12. I worked with a CPA auditor when a company I worked for was having an audit. He most specifically did NOT want to look at any of the weird things I was seeing - refused point-blank. At that point I figured an audit was just a useless rubber-stamp paid for to put lipstick on a pig.
  13. I tried to get rid of one PITA client this year by suggesting VITA and local free-file services, telling them I had to increase my fees but they could get good service for free. Nope; they came back saying they'd rather pay me more, because they like and trust me. Ah, well.
  14. I draw the line at anything outside the tax return that has large preparer penalties attached (even when filing is done correctly based on information given by client that turns out to be incorrect). So, no FinCen 114 (FBAR) forms - just the link to the online forms, and a suggestion to print the pdf first and fill it out where one can double-check all the info before submitting. I will include 8938s in a return. I would touch exactly none of these corporate filings.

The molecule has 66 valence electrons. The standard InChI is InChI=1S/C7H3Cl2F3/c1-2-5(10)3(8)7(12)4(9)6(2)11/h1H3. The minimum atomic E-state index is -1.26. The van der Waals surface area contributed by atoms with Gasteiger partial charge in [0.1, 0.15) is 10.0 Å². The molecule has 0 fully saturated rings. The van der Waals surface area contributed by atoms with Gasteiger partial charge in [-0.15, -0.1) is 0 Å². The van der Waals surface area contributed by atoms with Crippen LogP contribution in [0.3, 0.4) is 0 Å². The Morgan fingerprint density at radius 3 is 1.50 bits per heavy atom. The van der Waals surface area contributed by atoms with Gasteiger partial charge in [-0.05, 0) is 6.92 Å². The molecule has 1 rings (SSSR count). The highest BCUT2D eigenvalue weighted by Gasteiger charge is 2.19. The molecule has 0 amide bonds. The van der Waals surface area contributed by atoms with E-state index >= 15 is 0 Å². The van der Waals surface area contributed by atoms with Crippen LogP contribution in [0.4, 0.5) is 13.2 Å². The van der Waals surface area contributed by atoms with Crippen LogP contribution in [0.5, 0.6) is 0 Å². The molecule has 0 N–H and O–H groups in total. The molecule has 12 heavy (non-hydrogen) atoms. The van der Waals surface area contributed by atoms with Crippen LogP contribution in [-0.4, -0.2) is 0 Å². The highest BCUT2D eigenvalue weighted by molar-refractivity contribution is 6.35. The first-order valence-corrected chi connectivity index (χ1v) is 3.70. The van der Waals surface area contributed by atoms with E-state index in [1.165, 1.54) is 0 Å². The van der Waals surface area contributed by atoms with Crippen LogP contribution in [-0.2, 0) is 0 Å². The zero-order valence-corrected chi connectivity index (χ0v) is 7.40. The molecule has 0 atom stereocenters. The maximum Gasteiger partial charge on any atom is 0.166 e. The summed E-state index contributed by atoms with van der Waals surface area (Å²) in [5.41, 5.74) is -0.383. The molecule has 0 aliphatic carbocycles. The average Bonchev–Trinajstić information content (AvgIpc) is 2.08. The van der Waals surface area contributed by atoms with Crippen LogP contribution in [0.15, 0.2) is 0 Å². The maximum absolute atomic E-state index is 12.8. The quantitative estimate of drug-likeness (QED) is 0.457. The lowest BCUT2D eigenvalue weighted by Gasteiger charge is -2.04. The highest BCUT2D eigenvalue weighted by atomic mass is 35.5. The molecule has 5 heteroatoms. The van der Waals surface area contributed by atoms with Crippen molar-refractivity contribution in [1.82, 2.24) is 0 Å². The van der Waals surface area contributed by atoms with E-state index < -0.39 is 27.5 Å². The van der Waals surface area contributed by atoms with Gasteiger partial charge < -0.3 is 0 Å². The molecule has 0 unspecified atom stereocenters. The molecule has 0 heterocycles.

15. These folks (Corvee) keep sending me solicitations to buy their planning software (which may be very good, but I'm not interested). But they also send me links to blog posts. This one, on GoFundMe fundraisers, may be useful as a client handout (email-out). Corvee GoFundMe article For those who won't click links, here is the text (missing all the nice formatting): Over the past decade, GoFundMe has turned into the biggest crowdfunding platform there is. Many of the fundraisers on GoFundMe are charitable in nature, so it’s natural that people would wonder: are my GoFundMe donations tax deductible? Like many questions involving taxes: it depends. If you are donating to a qualified 501(c) organization that has set up a GoFundMe page, then yes. There is a list of certified charities so donors can know if they are making a tax-deductible contribution. If it’s not a qualified 501(c), then it’s considered a personal donation and therefore is not tax deductible. Deductible Vs. Non-Deductible Donations on GoFundMe GoFundMe actually started out as CreateAFund in 2008. It later morphed into GoFundMe in 2010. As a platform to raise funds for almost any cause, GoFundMe donations are considered personal in nature, unless they’re made to a 501(c) organization that has registered on the site. All donations made to personal GoFundMe pages, as opposed to specific 501(c) charity fundraisers, are considered personal gifts — which are not guaranteed to be tax deductible. It can be confusing because you may be doing a charitable thing on GoFundMe, but just because a gift is charitable doesn’t make it automatically eligible for tax relief. Easily Save Clients Thousands in Taxes Scan client returns. Uncover savings. Export a professional tax plan. All in minutes. Request a Demo Look out for other unintended tax consequences from direct contributions to individuals. Because these gifts are not considered charitable, giving large amounts over the annual exclusion gift amount may trigger a requirement to file a form 709 and report the gift amounts. The recipient themselves will not be taxed on the money received. How it Works: GoFundMe raises money for individuals, groups of individuals or organizations. Among these, there are two types of fundraisers: a standard campaign or a Certified Charity campaign. With the standard campaigns, many GoFundMe organizers are individuals who have raised money for a cause and can deposit the money raised into their own personal bank account. While many of the personal causes are good, worthy causes, such as money raised for tuition, medical expenses, funerals, etc.,these gifts are being made to people as opposed to registered charities and as such they generally are not tax deductible. A Charity Campaign, meanwhile, collects donations that go directly to a 501(c)(3) organization. In these cases, the GoFundMe organizer doesn’t handle the money; instead, the funds are sent directly to the charity via the PayPal Giving Fund. This special fund was set up by GoFundMe to facilitate gifts to registered charities. Donors receive receipts from the PayPal Giving Fund, which allows them to claim possible tax deductions. Find More Deductions With Tax Planning Software How Giving on GoFundMe Works Donations to nonprofits are usually tax deductible. The IRS allows you to deduct up to 50% of your adjusted gross income (AGI) if the donation is made in cash, although 20% and 30% limits sometimes apply. For 2020 and 2021, the 50% limitation is suspended, allowing individuals to donate up to 100% of their AGI. Thus, giving to specific 501(c)(3) organizations on GoFundMe could prove to be a good way to reduce tax burden. Just be sure to get your receipt from the PayPal Giving Fund. Remember that personal donations (meaning direct contributions to individuals) through GoFundMe are likely not tax deductible. To claim any possible deduction, itemize deductions on your tax return using Schedule A (Form 1040). Typically, charitable donations could be eligible for deductions if they are given to: A religious organization Federal, state and local governments Certain war veterans’ groups Nonprofit schools and hospitals Charitable contributions typically not deductible include donations to: Foreign organizations Political parties, action committees (PACs) or fundraisers Individuals Foreign governments For-profit schools or hospitals Social and sports clubs Labor unions Homeowners’ associations Note that a large percentage of donations on the GoFundMe platform are to individuals, making them non-deductible. What About GoFundMe.org? There can also be donations made directly to GoFundMe.org, which is a separate entity from GoFundMe. GoFundMe.org is a 501(c)3 public charity that is independent of GoFundMe with a separate board of directors and leadership. While it works closely with GoFundMe, GoFundMe.org cannot receive payments from any GoFundMe campaign except for fundraisers for which GoFundMe.org is identified as the beneficiary. So, you can make a tax-deductible donation to GoFundMe.org that is promoted on the GoFundMe platform. The federal tax ID number of GoFundMe.org is 81-2279757. GoFundMe, however, is not a qualified 501(c)(3) charitable organization, so be sure you check before you give!